3-phase power consumption measurement

Hi folks,

Wife has asked me to measure the power on every of the 3 phases, to get a quick overview of our power consumption.

The shelly 3EM looks pretty cool and affordable. It has a clamp for every phase wire:

P.S. photo taken from this video by @nygma2004, and added some label to it myself...

I like such clamps, because then I don't need to mess with my existing AC wires.

However the disadvantage is that it uses wifi. Don't have wifi at the locations where I need to install this device. Would like to have something similar using ethernet, which means via a CAT cable.

The Shelly pro 4 has ethernet and 3 phase power measurement, but internally the L1/L2/L3 are interconnected. Which means it can only measure 3 circuits on a single phase. Buying 3 of such devices would be a bit too expensive...

The shelly pro 1 pm/ offers power measurement of a single phase via ethernet. But then I need 3 of those devices, and it doesn't use clamps so I need to change my ac wiring...

Does anybody knows whether the clamps are accurate enough (compared to attaching the wires directly to the power meter)? And does anybody knows a decent/affordable 3-phase power meter with ethernet?

Thanks !!
Bart

BTW. I do not have a digital meter with a P3 port to measure this. And yes I would like to have a wired solution :wink:

For residential use, clamps versus hard wired are the same resolution. Disclaimer, it has been a few years now since I did this so buyer beware. The biggest difference was price as clamps were always more than hard wired. Unless you are shooting for laboratory accuracy either one should work just fine.

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I'm running https://www.aliexpress.com/item/4000763433216.html on Modbus.
Should be calibrated and clamps chosen according to max load.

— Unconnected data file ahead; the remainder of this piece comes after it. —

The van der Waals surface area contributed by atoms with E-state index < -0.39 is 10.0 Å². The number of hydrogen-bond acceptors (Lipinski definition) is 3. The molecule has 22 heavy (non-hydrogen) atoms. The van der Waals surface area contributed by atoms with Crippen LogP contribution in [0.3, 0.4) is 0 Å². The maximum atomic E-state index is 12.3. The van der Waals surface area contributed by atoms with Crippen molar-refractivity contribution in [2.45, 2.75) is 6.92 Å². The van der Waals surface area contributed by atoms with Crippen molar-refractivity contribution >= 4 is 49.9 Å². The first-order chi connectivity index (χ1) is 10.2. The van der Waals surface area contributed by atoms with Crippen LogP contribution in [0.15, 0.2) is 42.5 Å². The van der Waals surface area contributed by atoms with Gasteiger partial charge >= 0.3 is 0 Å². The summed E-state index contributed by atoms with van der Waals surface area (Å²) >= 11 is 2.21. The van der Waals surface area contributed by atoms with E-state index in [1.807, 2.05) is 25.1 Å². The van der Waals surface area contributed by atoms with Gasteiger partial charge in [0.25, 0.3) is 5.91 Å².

Edit: Although I'm going the other way round. In the process of replacing it by a EASTRON SDM630 Modbus-V2 MID

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Bart i know you hate wireless - but before we get into that - what are you trying to achieve ? Just total whole of house power measurement - seems pretty pointless ?

I use a device called an IOTAWATT - it has 14 channels for monitoring individual circuits as well as your mains draw (so you can know how much power your oven is drawing, or all the lights in your house etc.

I have 3 of them for the various circuits in our house as well as our Solar, Mains, and battery.

Highly recommend them - but they do run on our friend the ESP8266 - in one location i was worried about wireless coverage so i ran a cable to the location and then put a small cheap Wireless access point there - never an issue with it.

and this router

I have 4 of these routers spread around our place for our IOT network as i gave up trying to find reasonably priced sensors and devices that were not wireless.

Craig

Hey Craig,
I not really agree with that. In a couple of months we will have to start paying for peak usage. But at this moment I have totally no clue at all about our consumption. So I want an overview of all consumption to start with. Afterwards I am going to start monitoring the highest consumers in our house.